CALGARY – National animal law organization Animal Justice is demanding an investigation into illegal rodeo cruelty at the Calgary Stampede. Six horses were killed this year after being forced to compete in dangerous chuckwagon races, including three on Sunday night. The 2019 Stampede has been the deadliest one for animals in a decade, with this level of… Read more » Animal Justice
11 total views, 0 today
The House of Commons Justice Committee approved changes proposed by Animal Justice to Bill C-84, an animal cruelty bill that would improve laws related to bestiality and animal fighting.
Bill C-84 would make all sexual abuse of animals illegal. Currently, non-penetrative sexual contact with animals is not a criminal offence, in the wake of a shocking Supreme Court decision in 2016. But originally, the bill didn’t give judges the ability to ban a person convicted of bestiality from owning or residing with animals in the future. Animal Justice proposed this amendment earlier this month while testifying before the Justice Committee, and and Members of Parliament unanimously adopted this critical change at a meeting this week.
Animal Justice also encouraged the Justice Committee to repeal a provision of Canada’s animal fighting laws that imposed an automatic death sentence for birds rescued from a cockfighting ring. Animal Justice told the Committee that birds forced to fight deserve our compassion, and should be assessed as individuals to see if they can receive veterinary attention and be sent to live in the care of an animal sanctuary. The Justice Committee approved this change as well, potentially saving hundreds or even thousands of innocent birds from unfair execution.
Now, Bill C-84 will move back to the House of Commons for a final vote, and will then be sent to the Senate for further consideration.
Animal Justice executive director Camille Labchuk and board member Peter Sankoff testified before the Justice Committee in support of Bill C-84, and we are grateful to committee members from all political parties who worked together to strengthen this legislation by accepting our amendments. However, Canada’s animal cruelty laws still fall very far behind the rest of the western world, and Animal Justice will keep fighting for stronger laws that better reflect Canadian values of compassion and respect for animals.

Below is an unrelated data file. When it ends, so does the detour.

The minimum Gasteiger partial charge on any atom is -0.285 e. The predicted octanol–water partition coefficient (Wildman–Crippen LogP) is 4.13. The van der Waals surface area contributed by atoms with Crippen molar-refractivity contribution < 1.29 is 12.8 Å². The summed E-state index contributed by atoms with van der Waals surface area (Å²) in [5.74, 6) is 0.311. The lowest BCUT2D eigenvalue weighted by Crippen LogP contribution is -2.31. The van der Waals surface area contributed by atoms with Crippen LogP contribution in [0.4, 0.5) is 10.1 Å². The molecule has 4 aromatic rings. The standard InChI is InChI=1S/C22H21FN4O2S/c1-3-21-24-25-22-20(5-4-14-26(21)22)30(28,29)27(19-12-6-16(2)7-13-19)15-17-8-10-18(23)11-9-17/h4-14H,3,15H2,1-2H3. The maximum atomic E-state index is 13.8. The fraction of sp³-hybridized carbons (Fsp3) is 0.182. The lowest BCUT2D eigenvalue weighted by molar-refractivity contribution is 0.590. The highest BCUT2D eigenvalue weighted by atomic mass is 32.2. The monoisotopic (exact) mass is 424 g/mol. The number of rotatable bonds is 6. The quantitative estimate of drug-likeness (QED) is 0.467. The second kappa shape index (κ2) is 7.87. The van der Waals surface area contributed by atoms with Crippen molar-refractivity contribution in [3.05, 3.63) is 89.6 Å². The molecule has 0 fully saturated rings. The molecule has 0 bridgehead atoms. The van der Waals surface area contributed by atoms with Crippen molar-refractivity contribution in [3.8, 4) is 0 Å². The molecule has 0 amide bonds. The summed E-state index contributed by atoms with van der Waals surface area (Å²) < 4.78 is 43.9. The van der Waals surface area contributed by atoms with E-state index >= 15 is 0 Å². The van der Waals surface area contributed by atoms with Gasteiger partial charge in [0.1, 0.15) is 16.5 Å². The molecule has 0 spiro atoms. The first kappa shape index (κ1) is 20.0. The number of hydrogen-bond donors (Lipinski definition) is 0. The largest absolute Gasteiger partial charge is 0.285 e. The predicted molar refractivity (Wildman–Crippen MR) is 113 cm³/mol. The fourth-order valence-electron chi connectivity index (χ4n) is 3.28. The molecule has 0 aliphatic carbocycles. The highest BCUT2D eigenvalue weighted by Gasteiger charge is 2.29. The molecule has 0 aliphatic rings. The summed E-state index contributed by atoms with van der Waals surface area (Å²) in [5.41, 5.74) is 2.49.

Join the Animal Justice mailing list
Photo: Sandy Sharkey Photography
79 total views, 0 today
EDMONTON – National animal law non-profit Animal Justice is deeply troubled by animal cruelty charges laid earlier this month against the City of Edmonton after the deaths of three cats.
According to news reports, the City of Edmonton, the director of the city’s Animal Care and Control Centre, and three other staff are all facing charges under the provincial Animal Welfare Act of allowing an animal to be in distress. The charges carry a maximum fine of $20,000 and a lifetime ban on having custody of an animal.
The charges allegedly stem from an incident that took place on May 18, 2018. According to news reports, three cats were transported in a rubbermaid container and subsequently died. Several months later, in July, the Alberta SPCA received a complaint over the incident. The Alberta SPCA apparently laid charges on October 5, and the accused will appear in court on December 12.
“It’s incredibly disturbing that a government agency entrusted with helping vulnerable animals is now facing very serious charges for harming three cats,” said lawyer Camille Labchuk, executive director of Animal Justice. “We are troubled that while the City held a press conference on Thursday afternoon, it refused to elaborate on the circumstances that led to the cats’ dying.”
“It is relatively rare for such a large group of individuals to face charges, including the City and management,” said professor Peter Sankoff, law professor at the University of Alberta and a director with Animal Justice. “There are many unanswered questions, and the public urgently deserves more information about the details of this incident. Was this a systemic issue? What happened between May, when the incident occurred, and July, when the Alberta SPCA received an independent complaint? What type of internal investigation was conducted and who was notified? Why did the public not learn of this incident sooner?”
For more information, contact:
Board of Directors, Animal Justice
Professor of Law, University of Alberta
85 total views, 1 today
Loppa (formerly Cece) has been with us for two years. She loves sleeping on top of her big brother Rusty and giving kisses and cuddles to her human family. She's smart, brave, happy, and brings us all great joy. Thank you SCARS for bringing us together. Erla Anderson
I adopted Teddy from you about ten years ago. Before you found him, he had a broken jaw caused by being kicked, was very hungry and dehydrated and needed immediate care. Here he is today and he just loves my home and more importantly me. Kindest Regards, Michael Lee
Hello everyone, my name is Smokey and I have had a tough go of it this last few weeks. The good people of the Alberta Spay Neuter Task Force took me in recently and I owe them my life for it. The volunteers thought I might have been poisoned because I had no idea
Hi everyone, we have already started working on the 2020 SCARS calendar which raises funds to help SCARS continue with their animal rescue initiatives. If you have an exceptional photo of a SCARS foster or if you adopted a SCARS animal and would like a chance to have them featured in our 2020 calendar,
Hi, I am Harley. I came into care during a SCARS Spay-Neuter-Return event in my community in early May 2019. I was badly injured due to being hit by a car a few days earlier. I was so happy to see them that I crawled right into the crate. Off to the vet for
- 0 Members.
- 13 Guests.